Developers and managers dream of fullstack developers.
The Manager’s Fullstack Dream
A manager wants fullstack developers to fulfill a dream. He’ll be able to staff any project. He’ll be able to recruit from the widest talent pool. He’ll be able to replace any developer with any other. He’ll be able to predict timelines and production easily for any sort of work. He can easily shuffle his product teams. His job of planning and organizing is made easier.
Will this manager see his dream fulfilled in a team full of fullstack developers?
The Developer’s Fullstack Dream
A developer wants to be fullstack in order to fulfill his dream. He wants to be able to do anything that’s asked of him. He wants to learn all the things. He doesn’t want to be left out of cool experiences. He sees cool things across all domains and techs and wants to be involved. He doesn’t want limitations. He wants to fit in with everyone. He wants to pass any interview.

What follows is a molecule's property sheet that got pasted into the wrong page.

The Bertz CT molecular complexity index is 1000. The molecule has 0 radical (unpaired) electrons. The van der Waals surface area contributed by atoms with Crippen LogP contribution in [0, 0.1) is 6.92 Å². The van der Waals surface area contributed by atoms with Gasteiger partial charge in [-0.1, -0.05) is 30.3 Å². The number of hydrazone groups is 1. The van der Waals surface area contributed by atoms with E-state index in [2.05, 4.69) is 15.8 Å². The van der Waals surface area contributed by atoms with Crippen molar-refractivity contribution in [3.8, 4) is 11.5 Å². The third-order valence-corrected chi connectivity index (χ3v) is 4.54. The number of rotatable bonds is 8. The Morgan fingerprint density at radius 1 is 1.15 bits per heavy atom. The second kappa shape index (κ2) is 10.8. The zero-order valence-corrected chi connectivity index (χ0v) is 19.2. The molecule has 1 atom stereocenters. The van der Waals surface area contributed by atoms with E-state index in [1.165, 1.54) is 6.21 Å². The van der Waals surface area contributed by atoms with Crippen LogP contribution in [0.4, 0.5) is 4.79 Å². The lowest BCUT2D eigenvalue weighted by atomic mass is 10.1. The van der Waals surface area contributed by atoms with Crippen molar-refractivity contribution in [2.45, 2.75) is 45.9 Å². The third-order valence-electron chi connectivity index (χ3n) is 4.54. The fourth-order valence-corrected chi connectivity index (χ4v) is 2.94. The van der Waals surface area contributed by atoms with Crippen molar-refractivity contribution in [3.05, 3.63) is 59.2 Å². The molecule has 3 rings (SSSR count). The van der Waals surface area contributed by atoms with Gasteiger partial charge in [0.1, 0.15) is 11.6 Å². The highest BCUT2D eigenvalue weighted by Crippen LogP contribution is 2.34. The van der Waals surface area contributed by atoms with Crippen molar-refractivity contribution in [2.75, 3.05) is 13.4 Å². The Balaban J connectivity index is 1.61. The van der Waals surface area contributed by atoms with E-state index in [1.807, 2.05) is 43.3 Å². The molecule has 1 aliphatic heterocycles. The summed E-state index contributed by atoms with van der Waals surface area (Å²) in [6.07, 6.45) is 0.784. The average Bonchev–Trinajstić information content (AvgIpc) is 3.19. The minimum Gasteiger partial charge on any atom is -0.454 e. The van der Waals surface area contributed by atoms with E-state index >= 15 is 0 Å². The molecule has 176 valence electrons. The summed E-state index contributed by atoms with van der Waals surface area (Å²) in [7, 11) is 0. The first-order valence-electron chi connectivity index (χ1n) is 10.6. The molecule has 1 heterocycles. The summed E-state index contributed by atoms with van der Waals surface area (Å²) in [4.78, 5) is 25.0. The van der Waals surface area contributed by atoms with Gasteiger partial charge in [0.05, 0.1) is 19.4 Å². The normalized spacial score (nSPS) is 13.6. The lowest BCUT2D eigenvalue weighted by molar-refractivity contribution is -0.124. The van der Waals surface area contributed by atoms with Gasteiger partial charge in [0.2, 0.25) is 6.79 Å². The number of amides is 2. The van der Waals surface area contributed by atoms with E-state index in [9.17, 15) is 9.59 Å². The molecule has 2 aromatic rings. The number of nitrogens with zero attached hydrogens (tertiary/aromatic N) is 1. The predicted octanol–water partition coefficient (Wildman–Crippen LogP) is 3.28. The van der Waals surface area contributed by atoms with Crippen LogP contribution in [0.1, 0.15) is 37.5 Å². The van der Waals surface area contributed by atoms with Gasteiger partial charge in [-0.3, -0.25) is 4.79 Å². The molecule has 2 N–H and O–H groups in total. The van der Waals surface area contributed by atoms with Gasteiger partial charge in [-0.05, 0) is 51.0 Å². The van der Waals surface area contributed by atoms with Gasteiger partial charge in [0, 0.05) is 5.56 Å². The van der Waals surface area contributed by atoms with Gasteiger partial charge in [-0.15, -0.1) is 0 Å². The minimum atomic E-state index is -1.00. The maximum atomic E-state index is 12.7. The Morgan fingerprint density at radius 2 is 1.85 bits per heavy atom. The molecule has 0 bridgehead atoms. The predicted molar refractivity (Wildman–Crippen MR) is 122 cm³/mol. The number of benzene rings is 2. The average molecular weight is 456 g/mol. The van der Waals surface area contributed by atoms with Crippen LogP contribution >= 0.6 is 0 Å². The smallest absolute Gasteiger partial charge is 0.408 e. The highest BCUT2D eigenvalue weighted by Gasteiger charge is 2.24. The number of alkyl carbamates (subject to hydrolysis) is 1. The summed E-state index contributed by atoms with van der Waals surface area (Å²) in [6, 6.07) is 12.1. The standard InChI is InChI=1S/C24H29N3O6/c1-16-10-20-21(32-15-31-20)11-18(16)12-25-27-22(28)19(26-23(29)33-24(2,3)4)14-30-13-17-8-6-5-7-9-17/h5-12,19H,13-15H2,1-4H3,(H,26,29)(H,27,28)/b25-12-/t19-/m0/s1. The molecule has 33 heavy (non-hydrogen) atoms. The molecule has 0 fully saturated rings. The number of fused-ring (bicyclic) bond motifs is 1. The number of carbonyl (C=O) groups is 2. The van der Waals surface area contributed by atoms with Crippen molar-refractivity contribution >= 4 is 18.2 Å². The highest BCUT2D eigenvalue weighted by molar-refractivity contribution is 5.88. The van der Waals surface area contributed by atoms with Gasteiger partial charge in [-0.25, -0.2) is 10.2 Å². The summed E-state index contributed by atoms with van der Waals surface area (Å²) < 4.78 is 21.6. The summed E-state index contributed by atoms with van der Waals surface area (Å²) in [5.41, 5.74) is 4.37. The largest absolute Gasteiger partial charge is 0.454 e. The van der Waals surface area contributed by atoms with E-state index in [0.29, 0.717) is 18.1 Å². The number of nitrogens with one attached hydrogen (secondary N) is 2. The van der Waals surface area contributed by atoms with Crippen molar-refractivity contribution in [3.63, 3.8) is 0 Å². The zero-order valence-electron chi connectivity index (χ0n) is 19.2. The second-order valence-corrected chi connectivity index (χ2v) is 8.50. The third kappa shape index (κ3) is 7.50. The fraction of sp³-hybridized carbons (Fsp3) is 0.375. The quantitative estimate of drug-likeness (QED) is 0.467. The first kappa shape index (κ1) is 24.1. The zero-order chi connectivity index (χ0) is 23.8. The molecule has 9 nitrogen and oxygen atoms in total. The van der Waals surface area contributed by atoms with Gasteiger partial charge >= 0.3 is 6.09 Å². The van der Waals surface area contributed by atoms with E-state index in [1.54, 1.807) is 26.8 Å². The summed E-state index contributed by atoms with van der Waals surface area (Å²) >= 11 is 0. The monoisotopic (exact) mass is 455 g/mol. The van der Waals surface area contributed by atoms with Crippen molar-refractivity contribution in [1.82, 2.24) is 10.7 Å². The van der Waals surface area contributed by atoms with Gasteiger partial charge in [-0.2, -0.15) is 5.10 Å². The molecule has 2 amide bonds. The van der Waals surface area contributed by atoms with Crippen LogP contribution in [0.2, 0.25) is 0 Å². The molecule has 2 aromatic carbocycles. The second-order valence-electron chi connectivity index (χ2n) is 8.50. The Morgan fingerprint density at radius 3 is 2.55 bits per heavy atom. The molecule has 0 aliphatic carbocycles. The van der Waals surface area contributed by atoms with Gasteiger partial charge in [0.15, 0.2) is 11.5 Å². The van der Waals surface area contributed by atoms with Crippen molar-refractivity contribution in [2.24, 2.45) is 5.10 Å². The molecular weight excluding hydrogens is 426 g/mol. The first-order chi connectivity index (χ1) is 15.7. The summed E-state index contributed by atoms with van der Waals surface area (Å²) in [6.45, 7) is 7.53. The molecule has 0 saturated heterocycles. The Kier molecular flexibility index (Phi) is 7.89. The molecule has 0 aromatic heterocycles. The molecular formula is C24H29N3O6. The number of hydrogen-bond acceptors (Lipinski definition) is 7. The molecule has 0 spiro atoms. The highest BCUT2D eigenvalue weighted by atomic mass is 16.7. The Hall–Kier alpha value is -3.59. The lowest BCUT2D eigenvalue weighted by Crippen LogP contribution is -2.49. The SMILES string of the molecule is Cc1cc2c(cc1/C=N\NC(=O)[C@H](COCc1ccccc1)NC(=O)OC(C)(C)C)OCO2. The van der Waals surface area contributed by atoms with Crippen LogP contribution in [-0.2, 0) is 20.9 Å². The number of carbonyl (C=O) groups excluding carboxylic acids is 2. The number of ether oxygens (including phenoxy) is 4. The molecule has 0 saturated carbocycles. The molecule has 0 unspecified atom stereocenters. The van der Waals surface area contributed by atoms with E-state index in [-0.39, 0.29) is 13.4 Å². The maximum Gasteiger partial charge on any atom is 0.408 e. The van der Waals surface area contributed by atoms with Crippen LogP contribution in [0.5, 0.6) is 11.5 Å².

Will this developer see his dream fulfilled when he is deemed fullstack?
Dreams are things we want because once they’re fulfilled, we think we’ll be fulfilled – things will be better. If we consider this fullstack dream, is this what we, our peers, our managers, or our companies, really want? Once a manager has a team of fullstack devs, is it really what he wants? Once a developer sees himself as or is seen by others as a fullstack developer, is it really what he wants?
Will a manager have a high-functioning team that can rise to any occasion? Will the developer now be producing the work he is most proud of? Will a developer have gained any autonomy, attained greater mastery, or realized greater purpose in his work? Will feelings of satisfaction be increased? Will better work be done?
What do you think?